Yellow-Headed Day are different from many Day Geckos because of their slim size, bright neon stripes and social behavior with other lizards. Because of their social behavior it is possible to house multiple females. Adults grow to just four inches. But, despite this they need a large tank to show the full range of their energy and personality.
The fact that these Yellow-Headed Day geckos are small as adults does not mean they should be kept in small spaces. A minimum size for an enclosure should be at least a 10-gallon tank, but they do well in larger terrariums if space allows. They may also be kept in standard glass aquariums, but daily cleaning could be more difficult without a front opening cage.
This is normally the better option for smaller cage configurations, since you will use lower wattage basking bulbs to avoid overheating the cage. Temperatures in the basking spot should be in the low 90s, while the cage’s coolest hand should be in the low 70s. If the temperature in your home drops below 70 degrees at night, it’s a good idea to turn on any nighttime heating. Yellow-headed Day geckos needed a humid climate.
A 40 or 60 watt Nightlight Red bulb should be sufficient and bear in mind that the cage should be kept at a temperature of no more than 75 degrees at night.
Yellow-headed Day geckos need ultraviolet light, so full-spectrum UVB-emitting fluorescent reptile bulbs would be an ideal to be placed into the tank. UV light should be provided for 10 to 12 hours. As a rule of thumb, change the bulbs every six months. During that time, the UVB rays, which are translucent, cease emitting.
You should spray your Yellow-Headed Day geckos’ cage every day in addition to providing a bowl of fresh, filtered water on a regular basis. One way to introduce humidity to the air is to use a hand spray bottle or a pressure sprayer. In the end, it doesn’t matter if you apply humidity to the cage; what matters is that you add additional moisture and humidity at least twice a day.
The kind of substrate you choose for the Yellow-Headed Day geckos is determined by how you set up their enclosure. A planted, naturalistic vivarium not only looks the finest, it also meets the needs of your geckos admirably. Expect to use a mixture of hydroton balls for irrigation, polyfoam as a divider between your drainage and planting layers, and a nutritious soil mix for your live plants in a naturalistic vivarium.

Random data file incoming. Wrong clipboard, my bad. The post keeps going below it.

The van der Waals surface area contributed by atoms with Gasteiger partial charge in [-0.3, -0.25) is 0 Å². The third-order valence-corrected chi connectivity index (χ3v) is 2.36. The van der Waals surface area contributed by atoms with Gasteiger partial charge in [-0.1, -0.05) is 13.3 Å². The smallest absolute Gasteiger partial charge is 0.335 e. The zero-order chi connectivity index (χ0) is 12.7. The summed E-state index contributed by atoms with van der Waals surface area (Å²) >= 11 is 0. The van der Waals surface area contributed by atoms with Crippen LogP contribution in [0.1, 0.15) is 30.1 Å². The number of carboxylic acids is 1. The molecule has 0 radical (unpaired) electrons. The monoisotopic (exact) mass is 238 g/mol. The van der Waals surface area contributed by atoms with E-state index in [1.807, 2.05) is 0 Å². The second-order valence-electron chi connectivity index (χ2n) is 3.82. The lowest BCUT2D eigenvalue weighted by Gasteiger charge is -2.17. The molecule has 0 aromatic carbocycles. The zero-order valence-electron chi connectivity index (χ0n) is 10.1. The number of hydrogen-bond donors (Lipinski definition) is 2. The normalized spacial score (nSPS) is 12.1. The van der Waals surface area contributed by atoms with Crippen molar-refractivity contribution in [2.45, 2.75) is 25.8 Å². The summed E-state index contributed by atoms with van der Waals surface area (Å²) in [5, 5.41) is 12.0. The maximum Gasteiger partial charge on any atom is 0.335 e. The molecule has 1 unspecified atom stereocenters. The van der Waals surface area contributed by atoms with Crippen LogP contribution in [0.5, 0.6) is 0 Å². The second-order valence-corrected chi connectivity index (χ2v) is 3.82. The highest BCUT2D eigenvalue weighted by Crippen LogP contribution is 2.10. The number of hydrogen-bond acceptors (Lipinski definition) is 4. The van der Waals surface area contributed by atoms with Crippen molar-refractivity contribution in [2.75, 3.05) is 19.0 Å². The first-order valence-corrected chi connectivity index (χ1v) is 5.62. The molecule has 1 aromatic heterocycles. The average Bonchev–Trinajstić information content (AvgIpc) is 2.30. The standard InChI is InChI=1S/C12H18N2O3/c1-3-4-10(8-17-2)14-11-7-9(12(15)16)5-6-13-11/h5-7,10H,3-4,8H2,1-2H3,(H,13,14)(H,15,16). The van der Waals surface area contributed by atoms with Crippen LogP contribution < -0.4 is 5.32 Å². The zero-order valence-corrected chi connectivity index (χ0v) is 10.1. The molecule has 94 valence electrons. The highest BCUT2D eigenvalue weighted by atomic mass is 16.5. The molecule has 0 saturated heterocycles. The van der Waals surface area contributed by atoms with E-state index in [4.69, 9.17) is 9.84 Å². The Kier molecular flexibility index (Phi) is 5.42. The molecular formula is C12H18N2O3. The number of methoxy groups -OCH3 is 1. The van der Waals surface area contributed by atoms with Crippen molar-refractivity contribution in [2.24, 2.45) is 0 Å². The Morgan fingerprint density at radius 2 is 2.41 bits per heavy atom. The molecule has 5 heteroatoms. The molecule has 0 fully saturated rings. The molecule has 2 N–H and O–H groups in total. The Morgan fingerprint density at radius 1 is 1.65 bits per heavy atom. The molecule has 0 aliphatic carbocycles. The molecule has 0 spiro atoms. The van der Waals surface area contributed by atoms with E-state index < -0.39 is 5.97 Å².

A substrate that retains humidity and is easy to clean is suitable in a cage of artificial plants. Cypress mulch, orchid bark, Ecoearth, and other compressed coconut husk products are examples. It’s not a bad idea to try out a few different styles of bedding before settling on one.
Yellow-Headed Day geckos are active during the day. They are normally very small, and handling them is not recommended due to their sensitive skin. Handling may stress them out, and as a result, they can shed their tail as a defense mechanism. If they feel threatened, they will bite, but this is a last resort. Two male geckos are not suitable for one tank as male geckos are known to be territorial.
Climbing is a strong suit for these geckos. Their toe pads are covered in tiny filaments called setae that allow them to adhere to almost any surface, including glass walls and ceilings. Day geckos need special care and treatment on a daily basis. For those with previous reptile-keeping experience should consider this lizard.
There are a few things you should look out for when taking a gecko as pet. Such as:
- Parasitic infection: Cause weight loss, bloody stools, vomiting, and skin disorders
- Metabolic bone disease: Caused by a calcium and vitamin D deficiency leads to weakened bones
- Skin issues: A rash, symptomatic of a parasitic infection; uneven or difficulty shedding which may be caused by inadequate enclosure humidity
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